Court orders government to give frogmen heroes medals

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Court orders government to give frogmen heroes medals
BRAVE: Divers risked their lives. Credit: Guardia Civil/Twitter

THE High Court of Catalonia has ordered that two Guardia Civil frogmen who risked their lives to save a sea cave diver and recover another’s body be given medals. 

It heard that despite the fact they had taken a full part in the mission they were not decorated while two companions were, despite all being recommended for medals. The court, after hearing an account of the highly dangerous rescue, decided this was discriminatory, and has told the Ministry of the Interior to award the men medals. 

Antonio Suarez-Valdes, the men’s lawyer welcomed the ruling. He added: “It is very sad that agents of the Guardia Civil who have risked losing their lives to save the life of another citizen have to go to court to have their right to be decorated recognised.” 

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He added: “Every year the Ministry of Interior discretionally distributes decorations of this type to staff who were comfortably seated in an office, without the slightest risk to their lives.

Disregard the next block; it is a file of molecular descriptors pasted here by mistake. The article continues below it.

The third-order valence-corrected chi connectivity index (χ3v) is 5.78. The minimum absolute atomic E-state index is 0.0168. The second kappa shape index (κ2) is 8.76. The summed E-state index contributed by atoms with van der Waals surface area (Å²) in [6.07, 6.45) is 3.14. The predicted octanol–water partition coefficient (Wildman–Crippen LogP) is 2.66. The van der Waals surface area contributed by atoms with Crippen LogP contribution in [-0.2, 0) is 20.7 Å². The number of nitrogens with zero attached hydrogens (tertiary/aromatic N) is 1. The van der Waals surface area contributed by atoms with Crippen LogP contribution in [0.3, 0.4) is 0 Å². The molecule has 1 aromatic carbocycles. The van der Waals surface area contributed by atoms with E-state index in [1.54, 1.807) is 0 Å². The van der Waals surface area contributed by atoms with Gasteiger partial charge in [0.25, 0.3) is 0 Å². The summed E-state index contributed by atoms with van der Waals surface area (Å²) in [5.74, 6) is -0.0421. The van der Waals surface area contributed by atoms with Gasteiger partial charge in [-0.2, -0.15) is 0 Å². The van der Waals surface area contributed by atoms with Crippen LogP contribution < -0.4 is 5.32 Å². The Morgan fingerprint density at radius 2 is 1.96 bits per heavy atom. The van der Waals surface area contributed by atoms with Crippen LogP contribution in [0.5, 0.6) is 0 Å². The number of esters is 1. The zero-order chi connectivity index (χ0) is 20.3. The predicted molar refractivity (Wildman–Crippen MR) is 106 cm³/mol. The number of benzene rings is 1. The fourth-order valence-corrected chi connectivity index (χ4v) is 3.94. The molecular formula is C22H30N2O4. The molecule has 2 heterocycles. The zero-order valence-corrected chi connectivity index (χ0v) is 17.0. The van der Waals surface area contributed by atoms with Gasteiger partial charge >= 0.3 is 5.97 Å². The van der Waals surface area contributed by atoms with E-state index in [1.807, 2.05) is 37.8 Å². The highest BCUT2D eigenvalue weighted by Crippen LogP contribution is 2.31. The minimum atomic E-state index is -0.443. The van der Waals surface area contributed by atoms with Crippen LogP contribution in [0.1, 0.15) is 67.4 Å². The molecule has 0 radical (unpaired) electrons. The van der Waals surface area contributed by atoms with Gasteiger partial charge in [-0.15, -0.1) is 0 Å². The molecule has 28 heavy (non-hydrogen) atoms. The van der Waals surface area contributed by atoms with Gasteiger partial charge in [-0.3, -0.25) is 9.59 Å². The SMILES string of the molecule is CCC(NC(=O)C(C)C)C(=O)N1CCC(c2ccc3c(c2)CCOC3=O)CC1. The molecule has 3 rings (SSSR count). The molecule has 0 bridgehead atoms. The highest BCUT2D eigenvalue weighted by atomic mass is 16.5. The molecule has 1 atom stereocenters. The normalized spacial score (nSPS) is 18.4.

The men’s feat took place five years ago on July 20, 2014, in the Arquets cave in Girona. Of three divers who entered this almost unexplored cave the day before, two were trapped. The third was able to get out and summon help. 

Divers of the Specialist Group of Subaquatic Activities of the Guardia Civil (GEAS) were confronted with a cave filled with water and a narrow crack at the end. Silt made visibility just 20 centimetres. 


Two divers – who were later awarded medals – managed to get through the narrow crack with the utmost difficulty. They found the missing men. One, a 63-year-old had died. His 53-year-old companion was alive but barely breathing as his oxygen was running out. 

He had managed to survive 24 hours after finding an air pocket in the submerged cave. 

The two divers claiming medals were then sent in with oxygen and isotonic drinks. They had to negotiate a 55-metre-long underwater gallery that was so narrow one of them had to remove his oxygen tank after he got hooked up on projecting rocks. 


They reached the survivor and with the aid of oxygen managed to revive him after about 45 minutes. 

A relief crew of divers were too big to make it through, so they had to wait for the first pair of divers to return. 

The former then cleared a bigger passage through the gallery in extreme conditions of near zero visibility before the latter brought the survivor out. 

But their task was not over. The same four divers had to return the following day to recover the body as they now knew the cave and it was known others couldn’t fit through. 

This was once again an extremely dangerous task, with the GEAS units having to break safety protocols including the amount of oxygen they had in reserve. 

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